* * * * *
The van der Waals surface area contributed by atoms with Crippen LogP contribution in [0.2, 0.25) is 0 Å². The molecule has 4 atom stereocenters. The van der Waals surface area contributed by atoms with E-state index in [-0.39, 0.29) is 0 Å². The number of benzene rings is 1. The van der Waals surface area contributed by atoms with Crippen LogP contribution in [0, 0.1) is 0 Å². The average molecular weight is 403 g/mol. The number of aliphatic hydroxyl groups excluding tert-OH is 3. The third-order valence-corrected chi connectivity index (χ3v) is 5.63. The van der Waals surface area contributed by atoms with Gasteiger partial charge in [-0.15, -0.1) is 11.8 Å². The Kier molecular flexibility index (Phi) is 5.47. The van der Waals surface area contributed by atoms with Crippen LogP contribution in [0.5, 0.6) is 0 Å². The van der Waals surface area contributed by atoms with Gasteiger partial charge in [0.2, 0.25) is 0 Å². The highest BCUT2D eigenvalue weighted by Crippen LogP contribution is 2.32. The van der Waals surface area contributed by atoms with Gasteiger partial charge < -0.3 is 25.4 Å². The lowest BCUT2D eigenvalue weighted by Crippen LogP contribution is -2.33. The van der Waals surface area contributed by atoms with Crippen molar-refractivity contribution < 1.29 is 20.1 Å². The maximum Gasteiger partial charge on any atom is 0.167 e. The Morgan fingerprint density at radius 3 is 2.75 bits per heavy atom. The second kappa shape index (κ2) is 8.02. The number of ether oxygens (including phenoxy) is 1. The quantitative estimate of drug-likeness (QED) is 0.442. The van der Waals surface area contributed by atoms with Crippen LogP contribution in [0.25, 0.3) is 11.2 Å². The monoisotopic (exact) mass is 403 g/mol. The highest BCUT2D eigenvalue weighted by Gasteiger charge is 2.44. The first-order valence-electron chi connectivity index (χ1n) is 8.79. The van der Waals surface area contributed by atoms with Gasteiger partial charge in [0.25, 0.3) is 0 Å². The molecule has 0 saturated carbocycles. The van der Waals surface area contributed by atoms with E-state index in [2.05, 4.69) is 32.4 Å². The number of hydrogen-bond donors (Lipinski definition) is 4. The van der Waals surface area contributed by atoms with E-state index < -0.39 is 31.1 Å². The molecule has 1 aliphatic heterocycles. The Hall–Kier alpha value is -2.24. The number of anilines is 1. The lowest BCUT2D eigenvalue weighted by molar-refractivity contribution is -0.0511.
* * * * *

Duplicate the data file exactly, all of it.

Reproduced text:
The van der Waals surface area contributed by atoms with Crippen LogP contribution in [0.2, 0.25) is 0 Å². The molecule has 4 atom stereocenters. The van der Waals surface area contributed by atoms with E-state index in [-0.39, 0.29) is 0 Å². The number of benzene rings is 1. The van der Waals surface area contributed by atoms with Crippen LogP contribution in [0, 0.1) is 0 Å². The average molecular weight is 403 g/mol. The number of aliphatic hydroxyl groups excluding tert-OH is 3. The third-order valence-corrected chi connectivity index (χ3v) is 5.63. The van der Waals surface area contributed by atoms with Gasteiger partial charge in [-0.15, -0.1) is 11.8 Å². The Kier molecular flexibility index (Phi) is 5.47. The van der Waals surface area contributed by atoms with Crippen LogP contribution in [0.5, 0.6) is 0 Å². The van der Waals surface area contributed by atoms with Gasteiger partial charge in [0.2, 0.25) is 0 Å². The highest BCUT2D eigenvalue weighted by Crippen LogP contribution is 2.32. The van der Waals surface area contributed by atoms with Gasteiger partial charge < -0.3 is 25.4 Å². The lowest BCUT2D eigenvalue weighted by Crippen LogP contribution is -2.33. The van der Waals surface area contributed by atoms with Crippen molar-refractivity contribution < 1.29 is 20.1 Å². The maximum Gasteiger partial charge on any atom is 0.167 e. The Morgan fingerprint density at radius 3 is 2.75 bits per heavy atom. The second kappa shape index (κ2) is 8.02. The number of ether oxygens (including phenoxy) is 1. The quantitative estimate of drug-likeness (QED) is 0.442. The van der Waals surface area contributed by atoms with Crippen LogP contribution in [0.25, 0.3) is 11.2 Å². The monoisotopic (exact) mass is 403 g/mol. The highest BCUT2D eigenvalue weighted by Gasteiger charge is 2.44. The first-order valence-electron chi connectivity index (χ1n) is 8.79. The van der Waals surface area contributed by atoms with Gasteiger partial charge in [0.25, 0.3) is 0 Å². The molecule has 0 saturated carbocycles. The van der Waals surface area contributed by atoms with E-state index in [2.05, 4.69) is 32.4 Å². The number of hydrogen-bond donors (Lipinski definition) is 4. The van der Waals surface area contributed by atoms with E-state index < -0.39 is 31.1 Å². The molecule has 1 aliphatic heterocycles. The Hall–Kier alpha value is -2.24. The number of anilines is 1. The lowest BCUT2D eigenvalue weighted by molar-refractivity contribution is -0.0511.